Pakistan women’s day. Rape victim blaming attitude

9 March 2012 by Bushra Khaliq


Rape victim blaming has its roots in all societies and causes are surely riddled in the culture. Stigmatization of the rape victim, multiple social and legal inequities and absence of supportive and viable systems enhance the victimization of rape victim.

Lack of gender focused education, sexual stereotypes and decadent myths impede the necessary growth of individuals and transitions in societal norms and attitudes. Several attributes commonly associated with rape victims; like their visibility, mobility, reputation, location, drinking, and seductive behavior or clothing — serve to motivate a victim-blaming attitude.

Thus culture, religion, and social perception of sexuality and gender contribute to the way in which a rape victim is viewed and treated.

The history of social and legal treatment of a rape victim runs parallel to the history of the “false accuser” phenomenon. It has been observed that when women rape victims report the crime, they usually face hostility from the law enforcement personnel and courts as well, particularly lower judiciary. Women’s cases often delayed or mishandled, and women victims are frequently harassed by police or the alleged perpetrators to drop the case.

As far as legal perspective is concerned, police is the main culprit. Incidents around suggest that Police, in many cases, accept bribes from the accused rapist to pressurize the victim to drop the case. The officers investigate the cases in poor manner, and may not even inform victim of the need for a medical examination or may block her attempts to obtain it. So the deliberately inbuilt lacunas in the first information/investigation report make the case of the victim highly vulnerable. This ultimately helps the perpetrator to get off the hook.

The social perspective is equally pathetic. The women rape victims may become victims of their families’ vengeance against the victims’ “defilement.” Families prefer to seek out of police and out of court solution rape crime. The social cost of “honor”, usually have to pay by the victim, and sometimes she is forced to marry the perpetrator.

Women’s rights based groups in Pakistan believe that a narrow interpretation of Sharia has made harmful effect on the rights of women, as it reinforces popular attitudes and perceptions around women’s body or sexuality. It also contributes to an atmosphere where discriminatory treatment of women is accepted more readily.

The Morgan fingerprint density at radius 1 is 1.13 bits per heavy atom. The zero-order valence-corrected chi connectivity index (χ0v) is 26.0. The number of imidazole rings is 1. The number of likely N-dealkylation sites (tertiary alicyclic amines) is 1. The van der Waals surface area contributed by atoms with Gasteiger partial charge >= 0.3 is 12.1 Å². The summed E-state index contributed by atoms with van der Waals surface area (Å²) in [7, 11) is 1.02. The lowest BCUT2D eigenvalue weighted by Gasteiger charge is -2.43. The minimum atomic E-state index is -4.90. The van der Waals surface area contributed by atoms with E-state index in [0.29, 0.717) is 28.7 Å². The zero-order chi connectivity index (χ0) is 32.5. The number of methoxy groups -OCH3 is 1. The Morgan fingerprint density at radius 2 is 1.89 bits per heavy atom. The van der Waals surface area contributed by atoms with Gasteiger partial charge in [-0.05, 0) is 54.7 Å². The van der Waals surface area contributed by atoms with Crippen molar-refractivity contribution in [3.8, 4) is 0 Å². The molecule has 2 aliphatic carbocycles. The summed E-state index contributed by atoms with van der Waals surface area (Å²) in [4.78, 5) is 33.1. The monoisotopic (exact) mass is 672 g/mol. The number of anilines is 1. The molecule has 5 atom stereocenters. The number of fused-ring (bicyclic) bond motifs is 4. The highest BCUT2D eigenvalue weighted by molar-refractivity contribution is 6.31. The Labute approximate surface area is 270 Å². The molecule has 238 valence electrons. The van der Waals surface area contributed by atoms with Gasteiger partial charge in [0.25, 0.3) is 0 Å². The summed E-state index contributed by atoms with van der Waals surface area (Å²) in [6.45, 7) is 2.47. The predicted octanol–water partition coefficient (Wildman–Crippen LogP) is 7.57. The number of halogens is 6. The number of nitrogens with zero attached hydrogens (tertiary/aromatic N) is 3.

Since the Women Protection Act in 2006 has positively reformed the law about rape cases, women feel encouraged to use the available legal system, but the experience continues to be harrowing, due to the stereotype attitude of the police and judiciary towards women rape victims. Pakistan is already a harsh and patriarchal environment for women and this is no different within the courts. The laws are made by men, courts are run by men; police are all male and judiciary with few women judges.

Police and Judges, particularly lower judiciary have mostly not been trained or sensitized on gender issues cause further humiliation for victims. It is witnessed on several times, that rape victims feel scared to go to police or courts to seek redress. Thus general situation on women rights and justice gets no better.

The humiliating and insensitive attitude within courts during cross examination is a big hurdle to seek justice; judicial and police figures are often unresponsive to women rape victims. Setting up rape trials in this manner indicate that it is the accuser who is on trial. The victims are doubted from the beginning and forced to first prove their innocence, and then prove the guilt of the accused.

Pertinent need is to sensitize and train the police to deal professionally with cases of sexual and gender-based violence. Judges also need trainings to abandon old prejudices and be able to act humanely towards victims. The training of police and judges must be taken as an obligation, rather than a choice.

Women never invite rape, whatever relationship they are in, whatever decisions they have made around location or dress and whatever level of intimacy they have already engaged in with their attackers.

The blame and condemnation must be shifted from the rape victim to the perpetrator. We need to replace the blame with Support and Justice. Rape must be defined a crime in which the victim had no responsibility.

In nutshell, let us assign the responsibility where it really belongs — with the rapist.

About the author:
Bushra Khaliq is the Executive Director of Women in Struggle for Empowerment (WISE), she written this article exclusively for AHRC. She can be reached at bushra.khaliq1 at gmail.com.




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